Apples, Autumn, Halloween, Guy Fawkes and Bonfire night. Whatever you celebrate at this time of year, this recipe will make your get together complete. You can even kid yourself that they are vaguely good for you (they are based on apples after all!). The deliciously caramel tones of the toffee as it crunches in your mouth against the sharp-but-sweet juice of the apple underneath is a perfect combination. Just be careful if you have fillings!
Once these are made, you need to eat them ideally within 24 hours otherwise the apples start to become soft. You can wrap then in parchment or cellophane but the apples still go soggy. I used twigs from my apple tree for the sticks (they are non-toxic) but feel free to use lollipop sticks or even spare forks to spear your apples. Sometimes these are coloured with food colouring but I prefer the natural touch though gothic black with rosie pink apples peaking out might well fit a Halloween party! To make them a little grown up, how about sprinkling them with sea salt flakes before the toffee hardens?
12 small apples (kids lunch box size or Coxes but I prefer crunchier apples than Coxes)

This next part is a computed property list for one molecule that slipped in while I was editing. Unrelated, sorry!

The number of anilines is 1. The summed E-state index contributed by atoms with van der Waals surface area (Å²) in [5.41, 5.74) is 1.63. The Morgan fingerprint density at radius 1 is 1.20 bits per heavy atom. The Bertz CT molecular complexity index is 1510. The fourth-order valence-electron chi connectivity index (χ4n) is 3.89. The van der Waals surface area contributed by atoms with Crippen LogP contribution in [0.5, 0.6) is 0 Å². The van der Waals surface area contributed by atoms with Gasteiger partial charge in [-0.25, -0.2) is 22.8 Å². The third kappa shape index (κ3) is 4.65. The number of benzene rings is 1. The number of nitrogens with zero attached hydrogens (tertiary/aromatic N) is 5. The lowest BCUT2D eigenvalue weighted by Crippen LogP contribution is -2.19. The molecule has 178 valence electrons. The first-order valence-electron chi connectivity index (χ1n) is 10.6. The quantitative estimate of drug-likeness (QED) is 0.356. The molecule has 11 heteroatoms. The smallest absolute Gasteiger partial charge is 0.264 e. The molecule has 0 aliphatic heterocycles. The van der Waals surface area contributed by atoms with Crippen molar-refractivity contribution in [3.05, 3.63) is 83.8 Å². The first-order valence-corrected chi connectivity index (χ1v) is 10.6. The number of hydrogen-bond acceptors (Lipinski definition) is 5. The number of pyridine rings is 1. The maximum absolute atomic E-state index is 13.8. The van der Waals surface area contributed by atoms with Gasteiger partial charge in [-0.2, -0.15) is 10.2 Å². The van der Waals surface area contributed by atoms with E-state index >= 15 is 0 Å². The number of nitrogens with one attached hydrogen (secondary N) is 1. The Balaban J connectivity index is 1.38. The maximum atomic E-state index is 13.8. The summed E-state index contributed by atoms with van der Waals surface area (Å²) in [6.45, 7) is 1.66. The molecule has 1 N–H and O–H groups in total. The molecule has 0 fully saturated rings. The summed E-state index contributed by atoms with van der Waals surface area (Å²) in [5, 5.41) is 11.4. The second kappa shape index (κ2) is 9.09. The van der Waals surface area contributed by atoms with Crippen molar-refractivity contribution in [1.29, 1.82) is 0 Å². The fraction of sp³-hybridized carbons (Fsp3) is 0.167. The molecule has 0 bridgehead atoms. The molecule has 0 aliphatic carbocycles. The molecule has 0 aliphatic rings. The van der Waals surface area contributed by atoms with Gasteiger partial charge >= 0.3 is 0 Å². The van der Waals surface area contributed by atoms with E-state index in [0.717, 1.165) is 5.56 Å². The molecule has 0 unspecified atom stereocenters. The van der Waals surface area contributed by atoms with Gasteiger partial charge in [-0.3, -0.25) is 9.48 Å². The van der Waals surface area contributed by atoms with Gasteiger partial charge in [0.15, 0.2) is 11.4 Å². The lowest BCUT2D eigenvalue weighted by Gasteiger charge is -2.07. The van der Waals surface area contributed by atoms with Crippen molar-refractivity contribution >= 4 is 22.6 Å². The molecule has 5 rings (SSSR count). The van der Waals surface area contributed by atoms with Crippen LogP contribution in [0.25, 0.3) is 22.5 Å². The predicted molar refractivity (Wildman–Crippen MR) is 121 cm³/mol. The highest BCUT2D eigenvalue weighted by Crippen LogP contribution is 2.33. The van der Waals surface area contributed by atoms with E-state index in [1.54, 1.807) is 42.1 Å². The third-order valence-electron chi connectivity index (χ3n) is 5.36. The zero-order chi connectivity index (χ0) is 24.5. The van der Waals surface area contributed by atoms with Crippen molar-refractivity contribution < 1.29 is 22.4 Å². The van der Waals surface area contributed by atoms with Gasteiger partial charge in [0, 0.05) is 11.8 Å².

400g sugar – granulated or caster, entirely white or some soft brown/un
1 teaspoon white wine vinegar
4 tablespoons golden syrup
Firstly you need to prepare the apples to get rid of the wax that coats them as otherwise the toffee will not stick. I did this by putting the apples in a colander in the sink and pouring over boiling water from the kettle then I dried the apples and gave them a good rub to remove all traces of wax.
Stick firm sticks (I used apple sticks) into the stalk end of the apple – make sure these are firm as these are your handles. Set the apples on a baking tray covered in baking parchment.
Place the sugar with 100ml water in a large heavy bottomed pan over medium heat. Stir to dissolve the sugar and use a dampened pastry brush to brush down any sugar clinging to the sides. Once all the sugar is dissolved, stir in the vinegar and syrup.
Now turn up the heat and DO NOT stir. Use a sugar thermometer and check that 150°C (hard crack) is reached.
Remove the toffee from the heat and carefully swirl the apples in it so they are completely covered, allowing extra to drip back into the pan before sitting the apples on the prepared tray. Repeat with all the apples; if the toffee is getting too thick then carefully heat again until it loosens in texture. Be very careful as the toffee is very hot and will give you a nasty burn if it touches you – if you are a little worried then fill the sink with cold water before doing this.